Friday, September 28, 2012

Mikey Mike, poor little rich mayor

Mayor Bloomberg is getting a little snitty about this and that as his endless reign draws to a close. Man needs a hobby, and, frankly, I don't think tooling around Bermuda in a golf cart or whatever he does there is strenuous enough.

Asked about the NAACP's complaint against the city's Specialized High Schools Admissions Test, he dismissed it with a "Life isn't always fair," and, as the Daily News reported,
“It’s done strictly on merit and it’s one of the bright lights in our school system,” he said. “If you started to get rid of those schools, I think you’d really be destroying something that’s great.”
Bloomberg balked at a suggestion that some families have an advantage because they can afford special tutoring for the test.
“I don’t know how you would take away the right to get tutoring or how the public could pay tutoring,” he said. “We have tutoring for all our kids. It’s called the public school system. We do it five hours a day, roughly five days a week.”
Ah, right, except when it's his tests, eh? That's another kettle of potato chips:
Because tougher state exams meant fewer city students were found proficient in math and English, Mayor Bloomberg has pledged $10 million to state test tutoring.... The money will be distributed to 532 schools where over two-thirds of students failed the tests last year, with schools getting between $6,000 and $65,000.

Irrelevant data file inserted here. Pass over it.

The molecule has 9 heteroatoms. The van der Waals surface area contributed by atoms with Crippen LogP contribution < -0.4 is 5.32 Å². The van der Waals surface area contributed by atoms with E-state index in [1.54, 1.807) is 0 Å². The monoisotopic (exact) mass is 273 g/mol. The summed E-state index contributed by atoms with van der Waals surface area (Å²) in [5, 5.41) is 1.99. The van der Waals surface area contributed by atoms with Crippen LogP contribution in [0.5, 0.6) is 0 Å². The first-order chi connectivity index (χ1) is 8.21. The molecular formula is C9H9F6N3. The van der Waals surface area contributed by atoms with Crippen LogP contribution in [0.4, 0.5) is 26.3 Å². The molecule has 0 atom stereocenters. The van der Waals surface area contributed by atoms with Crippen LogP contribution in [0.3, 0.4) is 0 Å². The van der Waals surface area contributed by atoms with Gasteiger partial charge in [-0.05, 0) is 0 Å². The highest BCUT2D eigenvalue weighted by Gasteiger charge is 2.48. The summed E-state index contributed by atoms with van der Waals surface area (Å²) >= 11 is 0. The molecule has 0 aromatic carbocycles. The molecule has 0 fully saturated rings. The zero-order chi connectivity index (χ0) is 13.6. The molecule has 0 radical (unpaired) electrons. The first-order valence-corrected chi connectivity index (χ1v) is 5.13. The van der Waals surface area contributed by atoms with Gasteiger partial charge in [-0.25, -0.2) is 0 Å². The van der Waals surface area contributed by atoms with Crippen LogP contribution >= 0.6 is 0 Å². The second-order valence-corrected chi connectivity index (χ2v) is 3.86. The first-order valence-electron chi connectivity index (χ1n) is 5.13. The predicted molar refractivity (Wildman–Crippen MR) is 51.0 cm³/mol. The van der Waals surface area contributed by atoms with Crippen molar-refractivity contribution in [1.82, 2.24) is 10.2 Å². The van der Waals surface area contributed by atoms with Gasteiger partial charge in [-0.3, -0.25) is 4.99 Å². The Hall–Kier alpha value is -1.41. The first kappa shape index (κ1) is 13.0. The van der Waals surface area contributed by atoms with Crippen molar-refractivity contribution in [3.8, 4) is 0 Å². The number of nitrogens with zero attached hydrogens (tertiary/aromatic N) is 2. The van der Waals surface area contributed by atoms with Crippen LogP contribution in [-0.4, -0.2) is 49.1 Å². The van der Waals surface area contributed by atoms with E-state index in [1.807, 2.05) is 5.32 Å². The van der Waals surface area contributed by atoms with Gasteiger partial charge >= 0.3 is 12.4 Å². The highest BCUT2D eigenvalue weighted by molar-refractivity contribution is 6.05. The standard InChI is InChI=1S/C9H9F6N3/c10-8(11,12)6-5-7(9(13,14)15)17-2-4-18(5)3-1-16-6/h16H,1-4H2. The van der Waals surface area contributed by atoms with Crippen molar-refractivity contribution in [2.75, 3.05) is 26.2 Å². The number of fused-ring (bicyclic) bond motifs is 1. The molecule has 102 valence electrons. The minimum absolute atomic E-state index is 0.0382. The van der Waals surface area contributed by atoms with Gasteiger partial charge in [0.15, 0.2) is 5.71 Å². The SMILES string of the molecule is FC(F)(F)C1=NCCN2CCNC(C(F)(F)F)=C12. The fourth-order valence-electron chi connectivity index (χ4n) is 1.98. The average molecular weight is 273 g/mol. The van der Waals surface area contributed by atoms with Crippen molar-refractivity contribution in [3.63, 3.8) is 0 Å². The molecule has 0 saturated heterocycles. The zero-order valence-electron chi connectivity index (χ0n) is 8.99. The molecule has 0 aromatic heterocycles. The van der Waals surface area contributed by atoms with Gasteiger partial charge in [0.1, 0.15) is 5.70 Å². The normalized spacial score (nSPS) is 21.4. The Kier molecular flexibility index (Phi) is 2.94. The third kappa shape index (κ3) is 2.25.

And on the question of Bronx District Attorney Robert Johnson's plan to put some limits on prosecuting people for trespassing in public housing or certain private buildings, according to WNYC,
“If you want to bring crime back to New York, this is probably a good way to do it,” the mayor said Thursday at a press conference in Staten Island.
Well, not so fast. As David Cole writes in the current New York Review,  New York has indeed had a very remarkable drop in crime, going back to when David Dinkins was mayor in 1990,  but nobody knows quite why:
Was it New York’s increase in the numbers of police, started by Mayor David Dinkins, and supported by President Bill Clinton’s initiative to make federal funds available to put more police on the streets? Was it the introduction of Compstat, an accountability system that allowed much closer tracking of crime, particular offenders, and police performance on a precinct-by-precinct basis? Was it the focused targeting of “hot spots” and drug markets, or the emphasis on enforcing gun laws?
Quanell Carwell, Mott Haven Houses, accused of trespassing in her own common corridor.  New York Times, 9/26/2012.
Was it, as the police claim, the city’s aggressive use of “stop-and-frisk” policies, involving hundreds of thousands of searches of young black and Hispanic men? Or was it the “broken windows” policy, in which police broadly enforce minor quality-of-life infractions such as vandalism, public drinking, or prostitution in the hope that by restoring a sense of “order,” more serious crime will also drop?
Apparently the correct answer is "none of the above". They've either been tried elsewhere to little effect,  or not actually tried at all (the Broken Windows policy seems to have existed only in mayors' and commissioners' imaginations), or in some other way fail to explain the very real phenomenon.

As a matter of fact there was something that Cole mentioned that struck me much more than it struck him: